Reality however, is much more complex than that. Although click-bait articles often report extremely dubious claims on a range of topics, there might still be some truthfulness in certain aspects of the reporting. With satire websites on the other hand, this layer of truth is hidden behind the abstract veil of satire or sarcasm, and obscured with obvious misinformation whilst preserving the actual information and statement it is trying to make. When we read George Orwell’s Animal Farm, we all know that we are not actually reading about the personal lives on real animals, but the form in which it is written makes the complex nature of things easier to understand. Satire uses Occam’s Razor, and acts as a model to reduce phenomena to its most basic forms, and is then able to twist certain aspects of the story around, decoupling it from the original context so that it is able to reveal that which is hard to bring to light with normal reporting.
More importantly, fake also implies that somebody is deliberately ‘faking’ something, as a means to (mis)guide people towards a certain opinion or direction. This is obviously the case for click-bait and satire. The former as a means to make money off gullible people who click to be caught by advertisement, the latter to steer cognition towards thoughts that are otherwise impossible to conjure.
Wouldn’t it be more fruitful to teach people to be critical thinkers, than to silence opinions by branding it with an overarching term such as fake news
For the more ambiguous news sites and journalistic platforms that discuss information that is by many deemed to be conspiracy material, both click-bait and satire do not apply. They genuinely represent information that they deem accurate, just viewed from a different angle.
Zimdars states one the reasons she shared the list was that she was informed that when you Google search for ‘popular vote counts’, the first item that pops up was “70news.wordpress.com”, which according to her is a fake website, as it was stating that Hillary Clinton lost the popular vote.
According to the current tallies reported, Clinton indeed won the popular vote. However, most pre-election polls from the mainstream media also reported a 98% chance that Clinton would win. As a trained statistician and scientist, my alarm bells went berserk when the opposite happened. I therefore think it is not unwise to develop some suspicion to said sources. The thing is, 70news simply works with different information and chooses to highlight different sources. That doesn’t make it fake, but false at best. They made a case about illegal immigrants massively voting for the democratic party. Now I am not a lawyer nor do I have knowledge on American voting rights, but there have been concerns that this happened, and that it would be illegal. The influence that this would have would be significant, as ethnic minorities are the main voting base for democrats in America. There is no hard proof, but if you see how high the stakes are in modern politics (the total costs of the presidential campaign have been estimated to be 6.8 billion dollars), it’s not a crazy idea.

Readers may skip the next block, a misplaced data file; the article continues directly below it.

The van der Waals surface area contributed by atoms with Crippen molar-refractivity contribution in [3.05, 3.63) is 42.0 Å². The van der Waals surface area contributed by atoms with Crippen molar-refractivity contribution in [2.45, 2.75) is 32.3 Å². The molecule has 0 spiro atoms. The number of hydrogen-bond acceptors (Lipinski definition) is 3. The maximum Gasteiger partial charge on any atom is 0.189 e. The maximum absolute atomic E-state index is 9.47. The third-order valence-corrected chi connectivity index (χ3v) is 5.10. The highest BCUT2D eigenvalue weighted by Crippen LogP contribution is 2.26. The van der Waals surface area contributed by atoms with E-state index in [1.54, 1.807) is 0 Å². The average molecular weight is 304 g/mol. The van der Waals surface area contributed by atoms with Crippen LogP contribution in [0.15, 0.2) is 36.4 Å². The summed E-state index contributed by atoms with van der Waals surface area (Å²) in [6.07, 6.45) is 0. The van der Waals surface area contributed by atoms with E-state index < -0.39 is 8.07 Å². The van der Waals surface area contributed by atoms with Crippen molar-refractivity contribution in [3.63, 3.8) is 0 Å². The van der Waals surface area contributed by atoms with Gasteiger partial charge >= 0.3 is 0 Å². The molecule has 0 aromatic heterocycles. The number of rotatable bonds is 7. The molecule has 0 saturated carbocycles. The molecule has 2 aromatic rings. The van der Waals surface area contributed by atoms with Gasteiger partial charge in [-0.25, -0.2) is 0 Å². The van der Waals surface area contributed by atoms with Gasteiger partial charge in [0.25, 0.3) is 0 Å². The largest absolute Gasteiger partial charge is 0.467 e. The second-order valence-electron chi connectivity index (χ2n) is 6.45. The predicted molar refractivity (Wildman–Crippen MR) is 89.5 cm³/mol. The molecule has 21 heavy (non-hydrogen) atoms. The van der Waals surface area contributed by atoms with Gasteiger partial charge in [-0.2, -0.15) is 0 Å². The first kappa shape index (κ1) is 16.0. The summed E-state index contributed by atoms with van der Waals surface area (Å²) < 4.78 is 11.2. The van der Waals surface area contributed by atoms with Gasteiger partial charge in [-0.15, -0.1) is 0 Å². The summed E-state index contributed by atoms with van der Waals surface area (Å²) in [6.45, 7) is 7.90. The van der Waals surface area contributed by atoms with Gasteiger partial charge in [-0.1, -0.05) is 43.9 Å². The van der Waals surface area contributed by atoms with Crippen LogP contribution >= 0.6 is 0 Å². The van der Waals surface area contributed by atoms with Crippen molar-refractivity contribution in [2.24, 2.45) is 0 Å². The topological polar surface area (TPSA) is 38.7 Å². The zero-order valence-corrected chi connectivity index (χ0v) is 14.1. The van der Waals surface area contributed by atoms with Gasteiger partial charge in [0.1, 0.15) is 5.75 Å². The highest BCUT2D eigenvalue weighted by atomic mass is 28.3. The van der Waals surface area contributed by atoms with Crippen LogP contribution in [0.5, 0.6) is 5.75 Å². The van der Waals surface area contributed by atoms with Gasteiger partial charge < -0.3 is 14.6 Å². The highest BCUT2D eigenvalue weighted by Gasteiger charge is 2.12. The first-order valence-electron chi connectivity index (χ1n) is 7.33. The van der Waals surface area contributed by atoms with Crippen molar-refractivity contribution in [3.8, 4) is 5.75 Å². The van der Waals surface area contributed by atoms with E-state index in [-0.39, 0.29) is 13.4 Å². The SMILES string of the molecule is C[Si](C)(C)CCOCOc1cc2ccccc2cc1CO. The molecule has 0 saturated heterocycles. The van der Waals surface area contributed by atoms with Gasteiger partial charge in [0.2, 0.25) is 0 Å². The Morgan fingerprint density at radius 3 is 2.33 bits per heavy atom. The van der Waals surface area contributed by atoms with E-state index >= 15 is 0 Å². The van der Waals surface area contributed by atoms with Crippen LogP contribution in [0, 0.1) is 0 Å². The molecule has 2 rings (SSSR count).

See, within media, there is always a filter, whether you like it or not. Even the most objective journalist is trapped in a maze of information of historical (re)writing, contemporary public opinion and the top down influence of management. You always have to chose which bits to show and which bits to obscure. A striking example is the following rather iconic picture – where the right was showed by CNN, and the left by Al Jazeera – originally taken from the picture in the middle. Together with the visual propaganda, a completely different narrative can be framed, that enforces policy of the status quo.
As a response to the so called surge in fake news, president Obama recently stated : “If we can’t discriminate between serious arguments and propaganda, then we have problems”. That’s good and all, but the problem is that Obama – and any other president – are actively running propaganda programs under their administrations, and thus often spread fake news themselves (for a clarifying read that covers the topic, see this article from Stanford University). We often seem to forget that media has historically originated as the long arm of the state, to influence the people according to national and international policy. Your populace doesn’t feel like going to war whilst it is geo-politically profitable? Let the media run a campaign where it deliberately highlights certain aspects whilst ignoring or demonising others. Within politics and media, this is nothing new. Everyone is aware of the power of media and it’s intricate ties to politics and policy makers, yet most of us are somehow blind to see that the main stream media outlets might often be more fake than the dubious websites portrayed to be actual fake news websites.